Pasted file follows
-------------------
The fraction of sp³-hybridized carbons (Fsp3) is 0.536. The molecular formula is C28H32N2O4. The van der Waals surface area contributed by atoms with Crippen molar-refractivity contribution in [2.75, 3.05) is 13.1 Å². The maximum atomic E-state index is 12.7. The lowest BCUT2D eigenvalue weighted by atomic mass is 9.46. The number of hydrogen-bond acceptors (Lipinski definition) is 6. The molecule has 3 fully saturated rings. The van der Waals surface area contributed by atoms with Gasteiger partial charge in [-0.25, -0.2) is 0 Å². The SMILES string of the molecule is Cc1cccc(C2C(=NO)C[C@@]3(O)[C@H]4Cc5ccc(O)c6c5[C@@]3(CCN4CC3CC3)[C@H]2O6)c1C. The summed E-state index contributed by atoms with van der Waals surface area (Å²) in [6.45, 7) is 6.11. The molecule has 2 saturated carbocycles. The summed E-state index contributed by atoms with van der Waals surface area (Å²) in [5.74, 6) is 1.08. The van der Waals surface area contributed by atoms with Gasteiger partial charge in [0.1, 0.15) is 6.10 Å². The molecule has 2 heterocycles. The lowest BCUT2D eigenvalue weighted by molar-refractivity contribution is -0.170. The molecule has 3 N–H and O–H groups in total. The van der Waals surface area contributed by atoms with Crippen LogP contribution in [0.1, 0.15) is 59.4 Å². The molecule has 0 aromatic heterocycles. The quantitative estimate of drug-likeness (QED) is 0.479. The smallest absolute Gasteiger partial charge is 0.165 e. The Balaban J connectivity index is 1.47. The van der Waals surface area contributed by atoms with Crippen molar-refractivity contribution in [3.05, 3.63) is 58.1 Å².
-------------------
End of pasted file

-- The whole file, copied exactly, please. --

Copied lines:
The fraction of sp³-hybridized carbons (Fsp3) is 0.536. The molecular formula is C28H32N2O4. The van der Waals surface area contributed by atoms with Crippen molar-refractivity contribution in [2.75, 3.05) is 13.1 Å². The maximum atomic E-state index is 12.7. The lowest BCUT2D eigenvalue weighted by atomic mass is 9.46. The number of hydrogen-bond acceptors (Lipinski definition) is 6. The molecule has 3 fully saturated rings. The van der Waals surface area contributed by atoms with Gasteiger partial charge in [-0.25, -0.2) is 0 Å². The SMILES string of the molecule is Cc1cccc(C2C(=NO)C[C@@]3(O)[C@H]4Cc5ccc(O)c6c5[C@@]3(CCN4CC3CC3)[C@H]2O6)c1C. The summed E-state index contributed by atoms with van der Waals surface area (Å²) in [6.45, 7) is 6.11. The molecule has 2 saturated carbocycles. The summed E-state index contributed by atoms with van der Waals surface area (Å²) in [5.74, 6) is 1.08. The van der Waals surface area contributed by atoms with Gasteiger partial charge in [0.1, 0.15) is 6.10 Å². The molecule has 2 heterocycles. The lowest BCUT2D eigenvalue weighted by molar-refractivity contribution is -0.170. The molecule has 3 N–H and O–H groups in total. The van der Waals surface area contributed by atoms with Crippen LogP contribution in [0.1, 0.15) is 59.4 Å². The molecule has 0 aromatic heterocycles. The quantitative estimate of drug-likeness (QED) is 0.479. The smallest absolute Gasteiger partial charge is 0.165 e. The Balaban J connectivity index is 1.47. The van der Waals surface area contributed by atoms with Crippen molar-refractivity contribution in [3.05, 3.63) is 58.1 Å².